The tanking stock market and vice presidential debates did little to deter local fashion lovers from flocking to Chicago’s fourth annual fashion week, Fashion Focus Chicago, which kicked off last week to its largest crowds ever.
The week’s first all-student show featuring styles from students attending the city’s four design schools attracted 1,500 people Friday, with showgoers filling all 850 seats in the white tent at Millennium Park and standing two-people thick around the perimeter. The spillover crowd of more than 400 watched the show via a live-feed large-screen TV in the tent’s reception area.
Two runway shows spotlighting some of the city’s veteran designers and serving as the week’s fashion finale Monday and Tuesday were expected to draw even larger crowds, with 2,000 people registered to attend, said Melissa Gamble, the city’s director of fashion arts and events.
Gamble attributes the jump to several factors, namely an increased awareness surrounding Fashion Focus, which ran Oct. 1 to 8, and a general rise in respect for Chicago’s place in the fashion community.
When Fashion Focus began four years ago, the city’s fashion week was received with a dose of cynicism, Gamble admitted.
“It was more of a surprise,” she said, as in, ‘Oh, there’s fashion there?’
“Now in our fourth fall, people are starting to look for it and look to us for what’s going on in fashion in Chicago,” noted Gamble, a former attorney appointed to her post in 2006, when Mayor Richard Daley created a Mayor’s Fashion Council and introduced a series of initiatives designed to promote Chicago’s fashion industry.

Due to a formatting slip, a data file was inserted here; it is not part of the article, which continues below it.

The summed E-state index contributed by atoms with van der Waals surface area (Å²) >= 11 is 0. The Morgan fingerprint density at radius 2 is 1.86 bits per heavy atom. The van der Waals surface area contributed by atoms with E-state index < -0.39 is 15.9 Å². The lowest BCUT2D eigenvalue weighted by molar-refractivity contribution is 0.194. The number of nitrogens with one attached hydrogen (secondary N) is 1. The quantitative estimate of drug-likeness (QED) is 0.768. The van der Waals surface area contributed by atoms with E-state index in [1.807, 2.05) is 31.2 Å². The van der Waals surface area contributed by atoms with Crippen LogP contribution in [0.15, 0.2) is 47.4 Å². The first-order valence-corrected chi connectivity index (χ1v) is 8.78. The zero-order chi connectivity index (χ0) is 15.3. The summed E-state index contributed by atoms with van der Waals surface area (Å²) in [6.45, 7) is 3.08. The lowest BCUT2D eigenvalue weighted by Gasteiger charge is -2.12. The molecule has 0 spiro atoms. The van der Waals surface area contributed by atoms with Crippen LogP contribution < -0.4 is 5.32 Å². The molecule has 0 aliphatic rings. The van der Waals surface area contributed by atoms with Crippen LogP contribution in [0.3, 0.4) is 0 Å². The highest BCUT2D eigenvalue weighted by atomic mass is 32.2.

Since then, Fashion Focus slowly has grown in scope and sophistication, with organizers recently becoming more adept at ways of generating more buzz.
They rolled out the red carpet for Fall Out Boy bassist and designer Pete Wentz, who grew up in suburban Wilmette. He helped launch the festivities Oct. 1, introducing the week’s inaugural show, Gen Art’s Fresh Faces, which highlighted six of the city’s emerging apparel designers.
Decked out in a black Dior tuxedo, white Dolce & Gabbana shirt and his wife Ashlee Simpson-Wentz’s black, white and red scarf artfully tucked in his jacket pocket, Wentz quipped, “I have to thank Gen Art. A guy who’s 5-foot-6 couldn’t get on a runway otherwise.”
Fresh Faces, meanwhile, was followed by Thursday’s World Fashion Chicago runway show, a collection of looks representing Chicago’s 27 sister cities, that drew designers from Paris and Mexico City. Friday’s Dress Code fashion show presented work from 20 top student designers from the School of the Art Institute, Columbia College, Illinois Institute of Art and the International Academy of Design and Technology.
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